Order ISO-NE to withdraw parts of proposed minimum offer price rule, APPA, NEPPA and NRECA tell FERC
Originally published January 7, 2013
The Federal Energy Regulatory Commission should order ISO New England to withdraw its proposed tariff provisions dealing with self-supply under its capacity market, APPA, the Northeast Public Power Association and the National Rural Electric Cooperative Association said. The commission should institute settlement discussions to develop alternate tariff changes that "fully restore the ability of legitimate self-supply to be pursued in satisfaction of load-serving entities' capacity obligation," they said in a joint Dec. 28 filing. ISO-NE then should be directed to file a new proposal to reflect the accommodation of self-supply, they said.
The ISO’s proposal "is yet another step in the devolution of ISO-NE’s [Forward Capacity Market] for the region's publicly owned and cooperative electric utilities," APPA and the others said. "What was originally envisioned as a residual capacity market that would allow vertically integrated not-for-profit public power and cooperative electric utilities to choose whether to procure their capacity resources through the residual market or to self-supply them, as they saw fit in the best interests of their retail customers, is now being converted into a mandatory administrative construct from which these utilities will have to purchase their capacity, even if they desire to self-supply their own capacity for sound policy and business reasons."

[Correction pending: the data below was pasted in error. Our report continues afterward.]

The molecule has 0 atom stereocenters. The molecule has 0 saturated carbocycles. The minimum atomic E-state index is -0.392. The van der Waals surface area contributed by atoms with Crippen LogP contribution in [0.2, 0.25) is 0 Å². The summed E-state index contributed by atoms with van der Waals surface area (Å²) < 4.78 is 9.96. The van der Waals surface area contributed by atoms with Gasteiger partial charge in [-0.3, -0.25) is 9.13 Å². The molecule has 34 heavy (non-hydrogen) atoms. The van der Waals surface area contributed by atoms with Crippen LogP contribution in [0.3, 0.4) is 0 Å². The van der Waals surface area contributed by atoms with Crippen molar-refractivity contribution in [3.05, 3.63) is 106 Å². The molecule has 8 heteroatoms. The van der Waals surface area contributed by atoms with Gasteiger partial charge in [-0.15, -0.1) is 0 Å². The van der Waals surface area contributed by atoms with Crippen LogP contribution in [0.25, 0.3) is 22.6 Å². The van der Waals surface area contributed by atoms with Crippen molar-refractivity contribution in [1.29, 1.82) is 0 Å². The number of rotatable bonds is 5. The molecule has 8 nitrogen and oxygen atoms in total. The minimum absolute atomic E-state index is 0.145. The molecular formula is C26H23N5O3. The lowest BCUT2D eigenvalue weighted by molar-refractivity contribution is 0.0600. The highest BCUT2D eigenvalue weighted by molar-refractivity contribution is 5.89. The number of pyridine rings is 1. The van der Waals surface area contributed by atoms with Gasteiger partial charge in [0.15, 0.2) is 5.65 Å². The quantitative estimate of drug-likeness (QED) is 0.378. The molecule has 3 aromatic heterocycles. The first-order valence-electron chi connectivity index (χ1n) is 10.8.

Implementing the ISO’s proposed rule "would not be in the best interests of the consumers served by these utilities because, among other things, it creates a barrier to the types of long-term agreements and investment in new resources that capacity constructs like [the Forward Capacity Market] are intended to encourage," APPA and the others said.
FERC "has apparently concluded (without substantial evidence of any such intent on their part) that public power and cooperative electric utilities have both the motive and opportunity to exercise buyer-side market power, and therefore must be prevented in advance from doing so—in other words, they are indeed ‘automatically suspect,’" the associations said. "This is all being done in the name of propping up capacity market structures that have produced almost continuous litigation since their inception, and which seem to satisfy neither generator nor load-side interests (albeit for different reasons)."
"There has to be a better way to support needed new capacity in New England, and to do so without fundamentally undermining the longstanding business model of the not-for-profit public power and cooperative electric utilities that collectively serve approximately 2 million New England retail electric customers," APPA and the others said.
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